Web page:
By: Darleen Mahoney
I am on my own personal journey to discover what the best decisions are for my Dad. He is 71 years old and starting to decline both physically and mentally. He decided to be independent and retire in a 55+ restrictive community years ago, but I see the need for additional long-term services for him in the near future. On this journey, I found myself needing a clear vision on what are our options might be that would be best for him and his needs.
I started looking at continuing care community options – what they entail and if it would be a good fit. I regretted that this option was not considered years ago and wondered if it was too late for him to make this move.
Continuing care communities are independent living housing with all the perks of the social, recreational and other retirement community extras that keep independent seniors active. They also have two additional tiers of care available – assisted living and nursing level care. Later, if the independent senior’s health declines, they can smoothly transition to the assisted living tier, and then, the nursing side, if needed.
According to the AARP, “Nearly 90% of people 65 and older said they would like to ‘age in place.’ And yet the hard truth is that a beloved house in a familiar community can become both physically impractical and socially isolating over time”. http://time.com/money/4579934/continuing-care-retirement-communities-cost/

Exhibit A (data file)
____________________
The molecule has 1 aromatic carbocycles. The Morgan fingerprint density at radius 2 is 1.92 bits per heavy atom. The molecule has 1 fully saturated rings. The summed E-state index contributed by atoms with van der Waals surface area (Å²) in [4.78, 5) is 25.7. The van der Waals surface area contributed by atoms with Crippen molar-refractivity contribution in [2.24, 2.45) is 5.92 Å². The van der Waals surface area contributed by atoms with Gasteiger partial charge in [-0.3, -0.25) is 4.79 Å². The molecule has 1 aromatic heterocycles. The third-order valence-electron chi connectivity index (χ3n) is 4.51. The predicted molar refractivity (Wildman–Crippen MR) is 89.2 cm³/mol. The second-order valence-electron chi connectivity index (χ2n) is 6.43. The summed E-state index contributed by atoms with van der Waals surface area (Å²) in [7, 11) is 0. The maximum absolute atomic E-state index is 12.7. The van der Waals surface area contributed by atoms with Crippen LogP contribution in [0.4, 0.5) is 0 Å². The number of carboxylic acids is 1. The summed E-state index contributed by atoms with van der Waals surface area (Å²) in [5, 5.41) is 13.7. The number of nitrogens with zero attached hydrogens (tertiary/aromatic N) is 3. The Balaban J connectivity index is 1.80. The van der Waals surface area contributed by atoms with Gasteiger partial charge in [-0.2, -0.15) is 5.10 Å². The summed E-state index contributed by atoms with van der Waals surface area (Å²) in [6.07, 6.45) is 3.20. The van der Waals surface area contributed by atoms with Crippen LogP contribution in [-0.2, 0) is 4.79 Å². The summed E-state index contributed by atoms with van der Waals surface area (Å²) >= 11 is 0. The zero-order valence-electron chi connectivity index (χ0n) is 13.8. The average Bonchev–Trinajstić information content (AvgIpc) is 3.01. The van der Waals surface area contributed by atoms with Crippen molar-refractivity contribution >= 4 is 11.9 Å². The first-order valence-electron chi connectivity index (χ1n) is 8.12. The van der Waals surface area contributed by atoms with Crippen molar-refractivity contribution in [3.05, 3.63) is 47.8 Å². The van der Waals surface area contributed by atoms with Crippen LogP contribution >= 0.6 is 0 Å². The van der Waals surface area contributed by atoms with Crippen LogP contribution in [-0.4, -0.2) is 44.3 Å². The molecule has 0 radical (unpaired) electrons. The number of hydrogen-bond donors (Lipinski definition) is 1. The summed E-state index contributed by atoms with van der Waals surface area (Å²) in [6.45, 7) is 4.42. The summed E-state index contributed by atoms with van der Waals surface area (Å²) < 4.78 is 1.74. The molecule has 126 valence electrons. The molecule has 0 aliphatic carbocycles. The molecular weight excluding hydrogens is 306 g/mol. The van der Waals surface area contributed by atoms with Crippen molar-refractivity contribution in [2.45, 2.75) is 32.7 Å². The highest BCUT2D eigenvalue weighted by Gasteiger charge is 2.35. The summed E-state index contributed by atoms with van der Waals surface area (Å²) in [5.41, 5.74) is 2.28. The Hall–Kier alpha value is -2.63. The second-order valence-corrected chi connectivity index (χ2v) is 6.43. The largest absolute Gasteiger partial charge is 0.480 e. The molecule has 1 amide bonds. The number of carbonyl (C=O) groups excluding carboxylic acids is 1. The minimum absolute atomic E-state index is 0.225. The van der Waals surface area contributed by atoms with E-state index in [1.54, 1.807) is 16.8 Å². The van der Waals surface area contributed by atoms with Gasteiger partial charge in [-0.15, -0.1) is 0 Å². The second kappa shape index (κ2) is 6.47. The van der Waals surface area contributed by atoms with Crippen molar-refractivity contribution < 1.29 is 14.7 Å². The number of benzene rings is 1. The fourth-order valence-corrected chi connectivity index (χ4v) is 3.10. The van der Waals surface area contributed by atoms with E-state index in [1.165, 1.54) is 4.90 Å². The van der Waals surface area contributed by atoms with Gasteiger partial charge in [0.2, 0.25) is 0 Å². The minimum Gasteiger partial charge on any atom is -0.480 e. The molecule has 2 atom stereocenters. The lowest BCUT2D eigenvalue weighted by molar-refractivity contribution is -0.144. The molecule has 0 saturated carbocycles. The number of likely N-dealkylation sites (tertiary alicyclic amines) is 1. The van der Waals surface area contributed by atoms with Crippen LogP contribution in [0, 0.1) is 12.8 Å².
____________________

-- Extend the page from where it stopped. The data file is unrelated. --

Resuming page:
Once you decide that this is a viable option for you or your loved one to explore, it’s a matter of choosing which one would be right for you.
The AARP recommends that you take many steps to make this determination:
- Visit multiple residences
- Take a tour, talk to the residents, staff, and visiting family members.
- Ask staff members how long they’ve worked there; a good sign of quality is low turnover.
- Check with the Commission on Accreditation of Rehabilitation Facilities. Many assisted-living residences, nursing homes, and CCRCs voluntarily apply for accreditation, which means they meet many quality measures.
- Get clear information on financial arrangements and costs
- Discuss at length with your loved ones, they will help you make a good decision in your best interest.
Regardless of whether a continuing care community is right for you or your loved one, it’s always best to be informed and proactive when making plans of this magnitude. Their health and happiness in the long term is dependent on finding the best senior living arrangement.
When you’re ready to begin your search, remember SeniorLivingGuide.com – the nation’s fastest growing senior housing and services resource!